was a judge, businessman, and printer in the province of massachusetts bay, best known for his involvement in the salem witch trials, for which he later apologized, and his essay the selling of joseph (1700), which criticized slavery.
no. samuel sewall was best known as one of the judges in the salem witch trials. he is also known for writing the diaries of samuel sewall which are one of the principal source documents for colonial new england.
samuel sewall, a judge, was best known for his role in the salem witch trials, for which he apologized for later. he was strongly against slavery and wrote in favor of the rights of women.
salem village: samuel parris salem town: nicholas noyes.
samuel parris was a puritan minister in salem during the salem witch trials. he was the father of one of the supposedly afflicted girls during the witch trials, and was the uncle of another.
he was a puritan prime minster in salem village during the salem witch trials. his family's slave, tituba, was the first to admit to being a witch during the trials.
the reverend of the main salem church was nicholas noyes. the reverend of the separate church in salem village was samuel parris.
samuel paris worked as a minister in salem, massachusetts during the salem witch trials. his daughter and niece were both amongst the girls who were accused of being witches.
the minister of the official salem church was nicholas noyes. the minster of the salem village church, which had been allowed by salem, was samuel parris.
william stoughton thomas danforth bartholomew gedney nathaniel saltonstall (resigned because he didn't agree with spectral evidence) jonathon corwin (replaced saltonstall) samuel sewall john hathorne george herrick
during the salem witch trials the people practice puritanism.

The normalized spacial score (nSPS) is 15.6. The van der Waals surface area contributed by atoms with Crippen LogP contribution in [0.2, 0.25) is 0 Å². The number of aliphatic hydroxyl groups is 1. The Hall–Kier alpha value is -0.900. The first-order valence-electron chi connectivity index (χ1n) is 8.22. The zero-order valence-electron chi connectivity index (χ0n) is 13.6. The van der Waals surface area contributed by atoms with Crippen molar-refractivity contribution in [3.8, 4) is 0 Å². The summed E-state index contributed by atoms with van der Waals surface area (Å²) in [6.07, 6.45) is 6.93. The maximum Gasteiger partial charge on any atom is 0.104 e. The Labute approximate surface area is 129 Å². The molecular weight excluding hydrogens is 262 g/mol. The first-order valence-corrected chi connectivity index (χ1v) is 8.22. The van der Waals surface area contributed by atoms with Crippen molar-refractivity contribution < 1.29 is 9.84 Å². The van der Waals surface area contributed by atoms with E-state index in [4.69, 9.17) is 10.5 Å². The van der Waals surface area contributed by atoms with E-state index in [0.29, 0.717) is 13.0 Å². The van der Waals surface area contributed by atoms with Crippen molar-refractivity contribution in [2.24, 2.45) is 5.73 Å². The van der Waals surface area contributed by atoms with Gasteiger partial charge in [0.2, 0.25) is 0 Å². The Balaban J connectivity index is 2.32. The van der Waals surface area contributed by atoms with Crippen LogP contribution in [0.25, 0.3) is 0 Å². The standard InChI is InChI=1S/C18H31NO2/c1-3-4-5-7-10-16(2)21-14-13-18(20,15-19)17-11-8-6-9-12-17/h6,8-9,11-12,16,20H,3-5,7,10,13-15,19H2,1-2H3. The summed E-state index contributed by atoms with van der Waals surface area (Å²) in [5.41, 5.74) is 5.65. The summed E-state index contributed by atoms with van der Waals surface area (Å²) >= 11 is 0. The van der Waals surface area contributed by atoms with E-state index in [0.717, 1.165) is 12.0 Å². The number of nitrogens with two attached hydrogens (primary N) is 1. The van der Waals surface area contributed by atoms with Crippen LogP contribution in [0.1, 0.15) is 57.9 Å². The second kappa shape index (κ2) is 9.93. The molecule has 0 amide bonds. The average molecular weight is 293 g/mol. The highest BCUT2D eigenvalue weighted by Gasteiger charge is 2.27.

samuel paris was the puritan minister in salem village, massachusetts during the salem witch trials, as well as the father to one of the afflicted girls, and uncle of another.
nineteen people were hanged during the salem witch trials.
the judge's name was jonathan corwin. edit: at the salem trials, there was not a single judge. there was a panel of judges that was also the jury. they included jonathon corwin, but also there were nathaniel saltsonall, thomas danoforth, samuel sewall, and bartholomew gedney.
the puritan minister in salem (as noted in arthur miller's play the crucible) was reverend samuel parris.(for the judges involved, see the related question)
there were no actual, practicing witches invovled, accused or otherwise existing in salem during the witch trials.
outside of salem
john proctor was accused and hanged during the salem witch trials.
there was no samuel parrish in salem during the witch panic. however, if there's a typo and you were asking about samuel parris... parris was the reverand of the church in salem village and the father and uncle respectively of the first to of the afflicted. he played up the bewitchment in the early stages, some believe, to keep the public's mind off how much they wanted to fire him. as the trials progressed, he continued to support the trials.
cotton mather edit: there's also his father, increase, nicholas noyes and samuel willard.
they would tickle the witch
samuel parris was in charge of the church in salem village. nicholas noyes lead the main church in salem. i'm not sure if they'd be classified as "pastors," but religious terminology is not my strong suit.
rev. samuel parris (1653-1720) was the puritan minister in salem village, massachusetts during the salem witch trials, as well as the father to one of the afflicted girls, and uncle of another.
during the salem witch trials in salem massachusetts in 1692, 19 were hanged, 1 was pressed to death and as many as 13 died in prison.
torture was no utilized for getting confessions during the salem witch trials.
there were none. the salem accusations were sporadic with no defining traits in those accused.